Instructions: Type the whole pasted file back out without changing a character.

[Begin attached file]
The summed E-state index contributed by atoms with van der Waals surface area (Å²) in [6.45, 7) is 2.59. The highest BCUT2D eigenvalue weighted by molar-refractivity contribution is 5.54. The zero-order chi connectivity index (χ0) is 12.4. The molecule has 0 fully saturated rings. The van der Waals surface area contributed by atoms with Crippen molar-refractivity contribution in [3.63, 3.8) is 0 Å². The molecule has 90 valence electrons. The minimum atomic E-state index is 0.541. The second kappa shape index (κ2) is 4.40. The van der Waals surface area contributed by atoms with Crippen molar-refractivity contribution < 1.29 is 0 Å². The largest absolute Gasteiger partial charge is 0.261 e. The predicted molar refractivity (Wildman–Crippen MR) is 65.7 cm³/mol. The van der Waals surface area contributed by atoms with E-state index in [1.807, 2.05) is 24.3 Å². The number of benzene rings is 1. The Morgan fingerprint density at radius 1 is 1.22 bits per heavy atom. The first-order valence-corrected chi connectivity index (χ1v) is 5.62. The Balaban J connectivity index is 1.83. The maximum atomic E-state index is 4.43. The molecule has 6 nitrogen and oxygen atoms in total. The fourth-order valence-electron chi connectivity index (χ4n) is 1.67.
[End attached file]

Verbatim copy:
The summed E-state index contributed by atoms with van der Waals surface area (Å²) in [6.45, 7) is 2.59. The highest BCUT2D eigenvalue weighted by molar-refractivity contribution is 5.54. The zero-order chi connectivity index (χ0) is 12.4. The molecule has 0 fully saturated rings. The van der Waals surface area contributed by atoms with Crippen molar-refractivity contribution in [3.63, 3.8) is 0 Å². The molecule has 90 valence electrons. The minimum atomic E-state index is 0.541. The second kappa shape index (κ2) is 4.40. The van der Waals surface area contributed by atoms with Crippen molar-refractivity contribution < 1.29 is 0 Å². The largest absolute Gasteiger partial charge is 0.261 e. The predicted molar refractivity (Wildman–Crippen MR) is 65.7 cm³/mol. The van der Waals surface area contributed by atoms with E-state index in [1.807, 2.05) is 24.3 Å². The number of benzene rings is 1. The Morgan fingerprint density at radius 1 is 1.22 bits per heavy atom. The first-order valence-corrected chi connectivity index (χ1v) is 5.62. The Balaban J connectivity index is 1.83. The maximum atomic E-state index is 4.43. The molecule has 6 nitrogen and oxygen atoms in total. The fourth-order valence-electron chi connectivity index (χ4n) is 1.67.